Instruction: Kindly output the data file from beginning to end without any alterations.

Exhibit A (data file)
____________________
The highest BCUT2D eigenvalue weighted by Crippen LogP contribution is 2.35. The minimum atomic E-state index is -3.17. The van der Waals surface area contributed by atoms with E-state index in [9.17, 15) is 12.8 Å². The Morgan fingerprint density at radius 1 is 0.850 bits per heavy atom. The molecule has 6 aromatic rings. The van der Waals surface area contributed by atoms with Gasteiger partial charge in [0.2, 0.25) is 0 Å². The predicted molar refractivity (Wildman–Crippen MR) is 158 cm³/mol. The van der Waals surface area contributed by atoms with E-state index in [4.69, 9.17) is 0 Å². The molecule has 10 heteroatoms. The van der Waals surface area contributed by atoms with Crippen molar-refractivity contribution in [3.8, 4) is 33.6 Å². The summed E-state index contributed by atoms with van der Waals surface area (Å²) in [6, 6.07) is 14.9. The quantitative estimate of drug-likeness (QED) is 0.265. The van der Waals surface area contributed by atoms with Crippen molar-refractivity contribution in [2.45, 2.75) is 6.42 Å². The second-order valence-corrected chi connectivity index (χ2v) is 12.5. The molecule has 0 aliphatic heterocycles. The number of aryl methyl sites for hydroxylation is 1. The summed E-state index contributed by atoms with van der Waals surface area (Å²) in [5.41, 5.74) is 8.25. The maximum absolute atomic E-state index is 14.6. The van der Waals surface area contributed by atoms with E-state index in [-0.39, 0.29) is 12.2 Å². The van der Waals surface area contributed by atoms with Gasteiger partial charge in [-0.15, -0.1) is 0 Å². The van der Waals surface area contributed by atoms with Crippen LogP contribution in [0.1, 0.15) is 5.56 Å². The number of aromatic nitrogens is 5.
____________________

The highest BCUT2D eigenvalue weighted by Crippen LogP contribution is 2.35. The minimum atomic E-state index is -3.17. The van der Waals surface area contributed by atoms with E-state index in [9.17, 15) is 12.8 Å². The Morgan fingerprint density at radius 1 is 0.850 bits per heavy atom. The molecule has 6 aromatic rings. The van der Waals surface area contributed by atoms with Gasteiger partial charge in [0.2, 0.25) is 0 Å². The predicted molar refractivity (Wildman–Crippen MR) is 158 cm³/mol. The van der Waals surface area contributed by atoms with E-state index in [4.69, 9.17) is 0 Å². The molecule has 10 heteroatoms. The van der Waals surface area contributed by atoms with Crippen molar-refractivity contribution in [3.8, 4) is 33.6 Å². The summed E-state index contributed by atoms with van der Waals surface area (Å²) in [6, 6.07) is 14.9. The quantitative estimate of drug-likeness (QED) is 0.265. The van der Waals surface area contributed by atoms with Crippen molar-refractivity contribution in [2.45, 2.75) is 6.42 Å². The second-order valence-corrected chi connectivity index (χ2v) is 12.5. The molecule has 0 aliphatic heterocycles. The number of aryl methyl sites for hydroxylation is 1. The summed E-state index contributed by atoms with van der Waals surface area (Å²) in [5.41, 5.74) is 8.25. The maximum absolute atomic E-state index is 14.6. The van der Waals surface area contributed by atoms with E-state index in [-0.39, 0.29) is 12.2 Å². The van der Waals surface area contributed by atoms with Gasteiger partial charge in [-0.15, -0.1) is 0 Å². The van der Waals surface area contributed by atoms with Crippen LogP contribution in [0.1, 0.15) is 5.56 Å². The number of aromatic nitrogens is 5.